But then again, I haven’t written any YA, other than Zoe’s Tale (which, from a publishing and marketing point of view is something of a special case). I’m pretty sure if I was writing YA, that I wouldn’t have a problem with adding a gay character into the mix if I thought the story needed it; I’m also pretty sure that if I got push back at any point about it, I’d tell them they’d just have to live with it, too. But I also recognize I have some weight to throw around at this point.

The Amazon Rental Thing: Amazon is apparently floating the idea of a Netflix-like book rental scheme for its Amazon Prime customers, in which (the article suggests, as a rumor) those Prime customers might be able to rent a certain number of older book titles per month.

I know nothing about this other than this very sketchy report, but as an author I’m not especially in love with the idea in principle. One, as a practical matter, readers interested in renting books (including, increasingly, e-books) can do it through their local libraries, and I would much rather have such a “rental” scheme go through that channel than through Amazon. Two, as an author, I’m not sure how cutting the legs off my backlist titles at the behest of a retailer (of all people) benefits me in the long run; Amazon would have to make a very solid argument that authors would not be financially hurt by the scheme, and I doubt they could make it.

Three, even if Amazon convinced publishers to do this, which seems doubtful, I am skeptical that publishers typically own the rights for such a rental endeavor in any event, which puts the ball back into the author’s court. In which case see point two. I suspect even the authors high on the idea of cheap e-books would take pause at the idea of free rentals, without a very clear and immediately profitable mechanism for getting authors paid.

My suspicion is that this was tossed out there by Amazon as a trial balloon, to see what the immediate reaction would be. My reaction: Yeah, thanks, but no. I see how it’s good for Amazon, and for its Prime customers (of which, I note, I am one). I don’t at all see how it’s good for me, my publishers, or the publishing industry.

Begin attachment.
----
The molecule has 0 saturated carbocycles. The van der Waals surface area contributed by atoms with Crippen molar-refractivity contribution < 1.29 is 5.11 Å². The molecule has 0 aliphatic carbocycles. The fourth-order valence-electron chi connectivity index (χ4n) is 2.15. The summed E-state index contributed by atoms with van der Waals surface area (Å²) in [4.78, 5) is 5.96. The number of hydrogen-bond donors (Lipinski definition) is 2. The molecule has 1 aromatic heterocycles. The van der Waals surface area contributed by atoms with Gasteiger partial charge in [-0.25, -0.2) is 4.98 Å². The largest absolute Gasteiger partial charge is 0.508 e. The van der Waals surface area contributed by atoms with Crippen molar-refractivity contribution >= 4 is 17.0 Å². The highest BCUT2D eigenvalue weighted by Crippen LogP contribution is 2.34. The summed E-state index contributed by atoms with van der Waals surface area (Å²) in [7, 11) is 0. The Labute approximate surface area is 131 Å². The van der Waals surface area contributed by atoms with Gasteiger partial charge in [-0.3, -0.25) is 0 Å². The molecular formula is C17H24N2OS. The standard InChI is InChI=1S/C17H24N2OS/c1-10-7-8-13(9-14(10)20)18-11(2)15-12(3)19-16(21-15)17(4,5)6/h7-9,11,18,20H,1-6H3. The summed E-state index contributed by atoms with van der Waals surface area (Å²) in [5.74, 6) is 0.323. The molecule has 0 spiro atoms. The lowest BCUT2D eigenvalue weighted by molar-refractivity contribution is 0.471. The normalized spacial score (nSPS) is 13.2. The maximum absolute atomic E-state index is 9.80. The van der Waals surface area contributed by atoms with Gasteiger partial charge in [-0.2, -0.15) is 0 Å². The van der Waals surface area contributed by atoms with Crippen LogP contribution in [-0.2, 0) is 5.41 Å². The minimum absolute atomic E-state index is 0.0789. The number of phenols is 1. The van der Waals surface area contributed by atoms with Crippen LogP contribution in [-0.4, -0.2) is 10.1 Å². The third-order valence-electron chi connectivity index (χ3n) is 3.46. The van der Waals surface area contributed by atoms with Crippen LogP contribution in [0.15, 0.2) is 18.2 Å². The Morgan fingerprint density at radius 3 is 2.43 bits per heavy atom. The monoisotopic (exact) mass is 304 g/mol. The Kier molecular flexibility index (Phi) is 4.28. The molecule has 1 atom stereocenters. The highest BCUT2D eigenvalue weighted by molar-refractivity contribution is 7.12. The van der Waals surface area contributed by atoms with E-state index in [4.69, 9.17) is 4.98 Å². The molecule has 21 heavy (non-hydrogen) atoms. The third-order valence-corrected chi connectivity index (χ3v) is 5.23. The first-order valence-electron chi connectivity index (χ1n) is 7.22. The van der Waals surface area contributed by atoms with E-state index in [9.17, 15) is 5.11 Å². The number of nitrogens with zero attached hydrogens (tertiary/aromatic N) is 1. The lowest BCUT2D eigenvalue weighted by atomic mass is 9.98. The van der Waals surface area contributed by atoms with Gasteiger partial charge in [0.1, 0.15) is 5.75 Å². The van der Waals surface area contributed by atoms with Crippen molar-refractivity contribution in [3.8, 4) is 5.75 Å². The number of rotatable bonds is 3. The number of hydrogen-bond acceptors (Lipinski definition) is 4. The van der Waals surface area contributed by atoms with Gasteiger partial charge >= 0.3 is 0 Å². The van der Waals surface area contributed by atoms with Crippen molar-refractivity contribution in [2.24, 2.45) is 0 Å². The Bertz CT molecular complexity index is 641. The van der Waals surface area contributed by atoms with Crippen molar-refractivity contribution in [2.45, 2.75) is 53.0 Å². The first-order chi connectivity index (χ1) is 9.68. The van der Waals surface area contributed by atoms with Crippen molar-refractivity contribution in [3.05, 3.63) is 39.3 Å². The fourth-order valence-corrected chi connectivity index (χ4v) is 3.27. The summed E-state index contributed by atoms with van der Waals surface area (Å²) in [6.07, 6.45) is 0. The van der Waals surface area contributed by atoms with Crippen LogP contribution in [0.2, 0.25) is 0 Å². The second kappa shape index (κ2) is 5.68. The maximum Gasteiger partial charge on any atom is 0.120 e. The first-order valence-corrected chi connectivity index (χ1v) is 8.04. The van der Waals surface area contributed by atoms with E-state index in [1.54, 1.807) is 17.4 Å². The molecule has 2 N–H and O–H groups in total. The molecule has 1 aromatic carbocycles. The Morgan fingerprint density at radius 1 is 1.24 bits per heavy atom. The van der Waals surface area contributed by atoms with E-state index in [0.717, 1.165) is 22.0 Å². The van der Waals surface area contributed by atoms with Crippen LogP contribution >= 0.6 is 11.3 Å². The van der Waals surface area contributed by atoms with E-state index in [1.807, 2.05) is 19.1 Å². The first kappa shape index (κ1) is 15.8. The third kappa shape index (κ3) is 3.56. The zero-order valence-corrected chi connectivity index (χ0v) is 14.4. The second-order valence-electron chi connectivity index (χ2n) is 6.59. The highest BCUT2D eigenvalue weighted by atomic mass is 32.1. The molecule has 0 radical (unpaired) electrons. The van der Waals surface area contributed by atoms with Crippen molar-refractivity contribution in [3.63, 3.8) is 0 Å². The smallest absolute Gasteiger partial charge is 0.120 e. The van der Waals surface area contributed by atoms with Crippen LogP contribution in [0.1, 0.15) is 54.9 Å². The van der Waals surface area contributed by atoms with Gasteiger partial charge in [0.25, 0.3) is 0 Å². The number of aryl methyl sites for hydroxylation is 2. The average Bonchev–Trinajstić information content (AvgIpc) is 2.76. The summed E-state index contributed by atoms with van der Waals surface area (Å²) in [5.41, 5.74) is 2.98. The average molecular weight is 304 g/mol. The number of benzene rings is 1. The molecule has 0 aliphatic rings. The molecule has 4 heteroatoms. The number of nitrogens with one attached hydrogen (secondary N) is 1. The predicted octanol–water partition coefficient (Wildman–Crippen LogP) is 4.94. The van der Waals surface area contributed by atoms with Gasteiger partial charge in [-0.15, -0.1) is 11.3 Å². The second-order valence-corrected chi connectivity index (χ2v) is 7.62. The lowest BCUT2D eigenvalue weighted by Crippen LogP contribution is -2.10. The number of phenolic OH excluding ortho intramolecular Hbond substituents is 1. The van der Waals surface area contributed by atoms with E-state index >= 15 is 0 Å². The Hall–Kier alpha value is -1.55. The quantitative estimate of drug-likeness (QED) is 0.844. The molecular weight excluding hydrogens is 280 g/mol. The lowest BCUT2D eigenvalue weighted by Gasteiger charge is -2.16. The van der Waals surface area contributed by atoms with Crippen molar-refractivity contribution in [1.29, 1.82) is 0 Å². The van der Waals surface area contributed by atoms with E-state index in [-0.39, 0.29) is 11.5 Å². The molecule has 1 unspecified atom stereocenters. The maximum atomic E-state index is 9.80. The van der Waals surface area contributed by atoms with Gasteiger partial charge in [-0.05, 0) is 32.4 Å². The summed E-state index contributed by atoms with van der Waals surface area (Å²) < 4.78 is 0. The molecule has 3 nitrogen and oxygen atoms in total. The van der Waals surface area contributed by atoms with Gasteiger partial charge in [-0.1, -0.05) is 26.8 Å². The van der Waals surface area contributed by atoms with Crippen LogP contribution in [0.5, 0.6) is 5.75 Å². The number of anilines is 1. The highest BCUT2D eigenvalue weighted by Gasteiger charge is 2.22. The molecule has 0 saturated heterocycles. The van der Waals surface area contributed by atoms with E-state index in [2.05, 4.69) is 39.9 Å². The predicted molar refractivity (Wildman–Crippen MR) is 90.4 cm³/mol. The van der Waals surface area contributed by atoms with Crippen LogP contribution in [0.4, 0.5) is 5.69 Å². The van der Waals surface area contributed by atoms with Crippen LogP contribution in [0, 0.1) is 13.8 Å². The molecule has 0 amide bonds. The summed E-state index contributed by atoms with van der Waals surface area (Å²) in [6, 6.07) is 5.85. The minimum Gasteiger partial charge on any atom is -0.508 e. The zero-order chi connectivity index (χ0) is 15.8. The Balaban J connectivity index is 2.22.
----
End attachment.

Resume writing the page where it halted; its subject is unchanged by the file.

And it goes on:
13 Years of Whatever

It’s that time of year again; namely, the anniversary Whatever’s founding, on this day, September 13, 1998. Which means that today it is a teenager, a couple months older than my daughter. And, given the nature of the commenters here, rather more likely to talk back and give me attitude than she is. There are days I’m rather ambivalent about that fact, although today is not one of them.

September 13 is often a day that I am introspective the writing world and my place in it, and this year is no exception to that. Someone yesterday on Twitter congratulated me on this site being the place Google takes you when you type “Whatever” into the search bar. I don’t know how much credit I can take for that; a lot of that is just calling the blog the same thing for thirteen years and writing on it on a daily basis. On the other hand, I’m not going to be artificially coy about it either; thirteen years of doing what I’m doing has given me a pretty big footprint, which has been pretty useful for me and for what I’d like to do. I’m acutely aware how much I owe to this blog.

I do wonder how long it will last — there is some indication that the “blog moment,” as it were, has passed, and people have moved on to Facebook and Google+ and Twitter and whatever comes after those things. I don’t especially have a problem with this; I’m on all of those services and use them (although I like some more than others), and have a reasonably large footprint on them, too. But this is my home online; I’m naturally partial to it. To some extent “how long will it last” is a null question — Whatever will exist however long I choose to write it. But I also write to be read, so if everyone went away, the question would become, what then. I suppose I’ll worry about it then.

(Ironically, looking at the stats, the largest impediment to the growth of the blog is how much travel I’m doing — viewership here took a dip in May, when I was touring, and goes down when I’m off doing off-line things. Reasonable enough, since I’m not posting, or posting much less, during those times. This will be incentive, I suppose, for me to stock up on canned entries when I’m off to Germany next month.)

I’m still having fun writing here, which is ultimately the thing that matters. I like coming to the computer and blathering; I like reading the comments and commenting myself. I’m glad Whatever has become a useful place for other authors to talk about their work through the Big Idea pieces, and that it gives me an opportunity to talk about things I want to talk about, to people other than my pets. So I plan to keep doing it. We’ll see what happens in the next year. Check this space next September 13 for an update.

Also: Thanks for reading, and commenting, and being part of all of this. (Most of) You are part of why this is still fun for me.